If you do not keep up the payments on your mortgage with Pepper Money your property may be repossessed.
Preparing the Transfer of Equity with a Pepper Money Mortgage
When it comes to preparing the the Land Registry documents your conveyancing solicitor should in the ‘consideration’ panel choose the first option, if consideration is given; otherwise ignore the consideration panel altogether.
If Pepper Money is joining in the transfer to release someone from liability, put the release in the ‘additional provisions’ panel if someone is entering into a covenant relating to the charge, place it in the ‘additional provisions’ panel stamp duty land tax is not payable when there is no chargeable consideration for the transfer (Schedule 3, paragraph 1 of the Finance Act 2003). In the case of a transfer subject to a charge (even if the transfer is by way of gift) or if a property has been transferred for no value and there is an associated discharge, HMRC would view this as an assumption of an existing debt by the purchaser (Schedule 4, paragraph 8 of the Finance Act 2003) and stamp duty land tax may be payable
if you wish you may state in the ‘additional provisions’ panel that ‘This transfer is made subject to a charge dated… in favour of…’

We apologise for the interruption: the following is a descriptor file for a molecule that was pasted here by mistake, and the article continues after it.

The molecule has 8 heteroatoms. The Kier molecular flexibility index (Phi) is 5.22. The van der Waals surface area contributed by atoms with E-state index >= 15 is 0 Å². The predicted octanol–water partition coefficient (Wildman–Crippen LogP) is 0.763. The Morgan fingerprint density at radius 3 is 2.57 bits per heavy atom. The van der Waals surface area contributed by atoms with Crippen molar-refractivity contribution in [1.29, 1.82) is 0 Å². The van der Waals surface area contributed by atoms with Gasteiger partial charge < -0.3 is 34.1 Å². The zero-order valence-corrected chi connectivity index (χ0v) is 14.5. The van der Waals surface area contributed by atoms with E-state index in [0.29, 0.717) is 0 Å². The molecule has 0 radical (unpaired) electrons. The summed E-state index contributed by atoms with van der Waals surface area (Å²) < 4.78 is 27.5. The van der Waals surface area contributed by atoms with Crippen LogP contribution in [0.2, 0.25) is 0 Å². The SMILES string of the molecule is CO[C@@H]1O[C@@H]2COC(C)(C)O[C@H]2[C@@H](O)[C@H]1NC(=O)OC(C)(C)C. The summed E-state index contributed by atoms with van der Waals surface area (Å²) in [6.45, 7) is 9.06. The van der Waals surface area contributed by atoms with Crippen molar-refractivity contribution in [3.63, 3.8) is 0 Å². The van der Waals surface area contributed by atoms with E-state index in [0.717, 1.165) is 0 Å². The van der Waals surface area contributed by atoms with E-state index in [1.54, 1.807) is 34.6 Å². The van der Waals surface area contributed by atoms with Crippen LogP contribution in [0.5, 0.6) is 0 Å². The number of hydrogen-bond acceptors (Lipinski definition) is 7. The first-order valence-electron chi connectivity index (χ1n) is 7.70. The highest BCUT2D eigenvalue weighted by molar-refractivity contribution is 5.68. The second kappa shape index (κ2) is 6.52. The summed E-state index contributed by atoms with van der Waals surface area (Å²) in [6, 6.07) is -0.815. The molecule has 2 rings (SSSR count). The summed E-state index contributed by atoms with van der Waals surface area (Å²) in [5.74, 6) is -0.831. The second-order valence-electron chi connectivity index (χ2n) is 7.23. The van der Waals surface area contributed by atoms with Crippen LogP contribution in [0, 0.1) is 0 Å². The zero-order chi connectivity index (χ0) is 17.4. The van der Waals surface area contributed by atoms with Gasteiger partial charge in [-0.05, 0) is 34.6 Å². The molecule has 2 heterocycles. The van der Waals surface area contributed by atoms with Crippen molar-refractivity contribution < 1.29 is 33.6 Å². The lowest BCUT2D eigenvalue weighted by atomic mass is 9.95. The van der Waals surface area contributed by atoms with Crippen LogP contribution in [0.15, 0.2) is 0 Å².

On form AP1, your conveyancing solicitor should describe the transfer as ‘transfer of equity’ to assist Land Registry staff.
Content on this webpage is for general information and only applies to England and Wales. It does not constitute advice for members of the public who should contact their lawyer,mortgage broker, insurer and accountant for specific advice relating to transfer of equity. Whilst we endeavour to keep the information up to date and correct we do not make any representation or warranties of any kind about its completeness, accuracy, reliability or suitability. Any reliance you place on the information is strictly at your own risk. Lexsure will not be liable for any direct or indirect loss or damage arising out of or in connection with the use of this information.